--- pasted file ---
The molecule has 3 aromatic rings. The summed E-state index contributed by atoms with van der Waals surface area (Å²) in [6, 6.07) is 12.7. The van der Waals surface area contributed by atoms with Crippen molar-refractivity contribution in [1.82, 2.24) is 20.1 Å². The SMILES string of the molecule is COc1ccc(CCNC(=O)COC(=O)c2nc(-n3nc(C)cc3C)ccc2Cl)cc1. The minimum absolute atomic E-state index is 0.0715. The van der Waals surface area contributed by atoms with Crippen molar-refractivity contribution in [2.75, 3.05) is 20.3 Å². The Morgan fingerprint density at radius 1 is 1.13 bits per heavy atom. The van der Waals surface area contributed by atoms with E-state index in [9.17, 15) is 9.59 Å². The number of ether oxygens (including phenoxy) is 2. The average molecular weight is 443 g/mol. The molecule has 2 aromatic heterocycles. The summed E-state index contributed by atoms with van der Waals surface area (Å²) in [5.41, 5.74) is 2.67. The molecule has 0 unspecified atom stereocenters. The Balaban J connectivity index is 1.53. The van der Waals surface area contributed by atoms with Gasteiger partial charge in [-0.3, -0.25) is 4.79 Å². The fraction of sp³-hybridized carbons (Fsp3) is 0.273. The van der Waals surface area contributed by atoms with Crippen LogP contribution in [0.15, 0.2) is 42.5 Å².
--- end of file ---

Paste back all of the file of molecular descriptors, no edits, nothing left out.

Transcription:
The molecule has 3 aromatic rings. The summed E-state index contributed by atoms with van der Waals surface area (Å²) in [6, 6.07) is 12.7. The van der Waals surface area contributed by atoms with Crippen molar-refractivity contribution in [1.82, 2.24) is 20.1 Å². The SMILES string of the molecule is COc1ccc(CCNC(=O)COC(=O)c2nc(-n3nc(C)cc3C)ccc2Cl)cc1. The minimum absolute atomic E-state index is 0.0715. The van der Waals surface area contributed by atoms with Crippen molar-refractivity contribution in [2.75, 3.05) is 20.3 Å². The Morgan fingerprint density at radius 1 is 1.13 bits per heavy atom. The van der Waals surface area contributed by atoms with E-state index in [9.17, 15) is 9.59 Å². The number of ether oxygens (including phenoxy) is 2. The average molecular weight is 443 g/mol. The molecule has 2 aromatic heterocycles. The summed E-state index contributed by atoms with van der Waals surface area (Å²) in [5.41, 5.74) is 2.67. The molecule has 0 unspecified atom stereocenters. The Balaban J connectivity index is 1.53. The van der Waals surface area contributed by atoms with Gasteiger partial charge in [-0.3, -0.25) is 4.79 Å². The fraction of sp³-hybridized carbons (Fsp3) is 0.273. The van der Waals surface area contributed by atoms with Crippen LogP contribution in [0.15, 0.2) is 42.5 Å².